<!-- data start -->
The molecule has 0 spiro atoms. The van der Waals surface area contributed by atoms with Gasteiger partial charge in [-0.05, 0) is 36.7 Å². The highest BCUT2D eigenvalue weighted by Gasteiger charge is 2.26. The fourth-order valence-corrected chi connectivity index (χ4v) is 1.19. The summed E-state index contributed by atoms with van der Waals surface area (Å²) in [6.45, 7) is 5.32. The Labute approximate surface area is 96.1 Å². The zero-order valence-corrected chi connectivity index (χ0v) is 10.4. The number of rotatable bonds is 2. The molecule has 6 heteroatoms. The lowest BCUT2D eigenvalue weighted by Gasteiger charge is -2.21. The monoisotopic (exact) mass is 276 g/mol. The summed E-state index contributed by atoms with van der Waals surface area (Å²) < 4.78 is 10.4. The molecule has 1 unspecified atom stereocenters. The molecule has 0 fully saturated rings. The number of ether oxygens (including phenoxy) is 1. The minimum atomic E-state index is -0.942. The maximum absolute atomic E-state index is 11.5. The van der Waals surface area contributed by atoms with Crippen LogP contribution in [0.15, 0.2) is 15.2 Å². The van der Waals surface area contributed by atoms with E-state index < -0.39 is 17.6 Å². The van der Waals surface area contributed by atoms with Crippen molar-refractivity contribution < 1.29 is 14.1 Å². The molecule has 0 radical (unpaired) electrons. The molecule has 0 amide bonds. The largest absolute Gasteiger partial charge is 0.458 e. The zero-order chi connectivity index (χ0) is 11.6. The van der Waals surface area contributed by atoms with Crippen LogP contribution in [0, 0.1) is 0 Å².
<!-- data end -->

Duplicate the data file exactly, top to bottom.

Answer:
The molecule has 0 spiro atoms. The van der Waals surface area contributed by atoms with Gasteiger partial charge in [-0.05, 0) is 36.7 Å². The highest BCUT2D eigenvalue weighted by Gasteiger charge is 2.26. The fourth-order valence-corrected chi connectivity index (χ4v) is 1.19. The summed E-state index contributed by atoms with van der Waals surface area (Å²) in [6.45, 7) is 5.32. The Labute approximate surface area is 96.1 Å². The zero-order valence-corrected chi connectivity index (χ0v) is 10.4. The number of rotatable bonds is 2. The molecule has 6 heteroatoms. The lowest BCUT2D eigenvalue weighted by Gasteiger charge is -2.21. The monoisotopic (exact) mass is 276 g/mol. The summed E-state index contributed by atoms with van der Waals surface area (Å²) < 4.78 is 10.4. The molecule has 1 unspecified atom stereocenters. The molecule has 0 fully saturated rings. The number of ether oxygens (including phenoxy) is 1. The minimum atomic E-state index is -0.942. The maximum absolute atomic E-state index is 11.5. The van der Waals surface area contributed by atoms with Crippen LogP contribution in [0.15, 0.2) is 15.2 Å². The van der Waals surface area contributed by atoms with E-state index < -0.39 is 17.6 Å². The van der Waals surface area contributed by atoms with Crippen molar-refractivity contribution < 1.29 is 14.1 Å². The molecule has 0 radical (unpaired) electrons. The molecule has 0 amide bonds. The largest absolute Gasteiger partial charge is 0.458 e. The zero-order chi connectivity index (χ0) is 11.6. The van der Waals surface area contributed by atoms with Crippen LogP contribution in [0, 0.1) is 0 Å².